Cathedral City, Somerset
Wells stands on the Somerset Levels below the Mendip Hills, from which underground streams flow to emerge as the three springs, which give the city its name. Often considered the smallest city in England, Wells is actually second to that of the City of London. Its name is derived from the three water sources which are to be found at its centre, around which a small Roman settlement known as Fontanetum (fountain) was founded.
The village grew during Anglo Saxon times and an abbey church dedicated to St Andrew was founded there in 704 by King Ine of Wessex, and was granted to his abbey at Glastonbury. In 909 the diocese was moved from Sherborne to Wells and Athelm was made the first bishop. Both he and his nephew Dunstan were to become Archbishops of Canterbury.
Before the Somerset Levels were drained, during the Saxon times, Wells traded through the inland port of Bleadney on the River Axe only three miles to the west. In the 8th century the town was recorded as Welle, it was granted the bishopric, but after the Norman Conquest it came into conflict with the monks at Bath who vied for the wealth available. The bishopric moved between Bath, Glastonbury, and Wells, but the large cathedral and bishop’s palace started in 1175 swayed the matter which was resolved later, in 1245, when the dioceses were united, and Wells was made the principal seat of the diocese.
Wells Cathedral is unusual in that it is completely built in Gothic style due to it being started after the 11th century Romanesque style had gone out of fashion. Wells, had become a trading centre for cloth manufacture, and was given a charter to hold markets during the 12th century, and declared a free borough by King John in 1201, but the town was not released from control of the church until the reign of Elizabeth I. Jocelin of Wells, an advisor of King John, moved the bishopric back to Bath Abbey but continued building at Wells. He was responsible for starting the west front and the Bishop’s Palace, along with a school and hospital, and also built himself a house at nearby Wookey. Despite all his work he died before Wells was granted cathedral status in 1245, or its completion.
The cathedral church and chapter house were finished in 1306, Bishop Droxford commenced building the octagonal Lady Chapel, and heightening the central tower. This was followed by an extension to the nave, the building of crenulated walls and drawbridge surrounding the Bishop’s Palace, and housing for choir members in Vicars’ Close, adjacent to the cathedral. The distinctive west front with its mass of medieval statutory and the first, western, tower, was financed with money raised by Bishop Harewell.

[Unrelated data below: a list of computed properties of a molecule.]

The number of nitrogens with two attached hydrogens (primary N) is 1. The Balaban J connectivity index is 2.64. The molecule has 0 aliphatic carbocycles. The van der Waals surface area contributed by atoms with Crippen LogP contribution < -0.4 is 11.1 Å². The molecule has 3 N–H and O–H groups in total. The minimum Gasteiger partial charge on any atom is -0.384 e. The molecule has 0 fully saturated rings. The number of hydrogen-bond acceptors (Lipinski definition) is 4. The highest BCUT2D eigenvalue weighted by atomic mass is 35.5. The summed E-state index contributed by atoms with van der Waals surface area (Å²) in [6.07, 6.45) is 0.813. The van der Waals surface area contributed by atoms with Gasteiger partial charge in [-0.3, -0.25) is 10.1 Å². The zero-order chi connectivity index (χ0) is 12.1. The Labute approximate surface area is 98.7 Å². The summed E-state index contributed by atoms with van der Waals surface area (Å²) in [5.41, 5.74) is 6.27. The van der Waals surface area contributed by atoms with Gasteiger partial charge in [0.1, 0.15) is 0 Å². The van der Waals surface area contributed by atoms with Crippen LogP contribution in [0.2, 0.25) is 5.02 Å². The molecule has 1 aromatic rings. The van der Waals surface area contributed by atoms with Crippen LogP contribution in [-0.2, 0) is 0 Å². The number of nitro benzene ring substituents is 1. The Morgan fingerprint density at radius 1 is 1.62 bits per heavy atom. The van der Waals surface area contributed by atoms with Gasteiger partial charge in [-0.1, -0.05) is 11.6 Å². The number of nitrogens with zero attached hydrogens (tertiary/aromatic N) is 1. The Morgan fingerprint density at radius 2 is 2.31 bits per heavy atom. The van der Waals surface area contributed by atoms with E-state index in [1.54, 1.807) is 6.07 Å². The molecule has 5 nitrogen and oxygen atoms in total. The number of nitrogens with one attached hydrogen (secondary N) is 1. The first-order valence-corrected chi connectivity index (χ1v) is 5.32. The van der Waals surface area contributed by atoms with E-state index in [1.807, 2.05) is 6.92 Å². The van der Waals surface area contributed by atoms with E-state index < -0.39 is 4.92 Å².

The lawn in the front of the west door is known as Cathedral Green, which has three gates accessing onto it. These are the Chain Gate, Brown's Gatehouse, and Penniless Porch which stands in the corner of the Market Square alongside the Bishop's Eye. The Bishop's Palace stands to the south, surrounded by a wall and moat.
Until the 16th century, Wells had a thriving cloth making industry and during the Middle Ages its exports of cloth and corn were traded through the port of Rackley further downstream. The cathedral buildings were not finished until the reign of Henry VII, so fortunately it was not destroyed during the Dissolution, because it was not a monastic foundation. In 1591 Elizabeth I gave a new charter to Wells separating the secular governance away from the church.
Wells was a Royalist stronghold during the Civil War, but they had to evacuate the town when it came under siege from the Parliamentarians. Severe damage was caused to the cathedral whilst the Roundheads held the town. The cathedral came under attack again in 1685 during the Monmouth Rebellion, when along with much damage, the lead was stripped from the roof to make bullets. As fate would have it, the last trials of the Bloody Assizes presided over by Judge Jefferies, where many of the rebels were sentenced to death, was held at Wells.
Almost immediately Bishop Ken was appointed, charged with restoration of the cathedral. He did however get himself into hot water, first by not backing King James II who wanted to give equality to catholics, and secondly when he did back King James by not taking an oath to William and Mary. For his pains he lost his job.
The Cathedral West Front
Statues of Kings, Bishops, and Saints
Gateway to Bishop's Palace
Bishop Jocelin's Palace
Ruins of the Great Hall
"The Bishop's Eye"
The Market Place
The City Arms
The Olde City Jail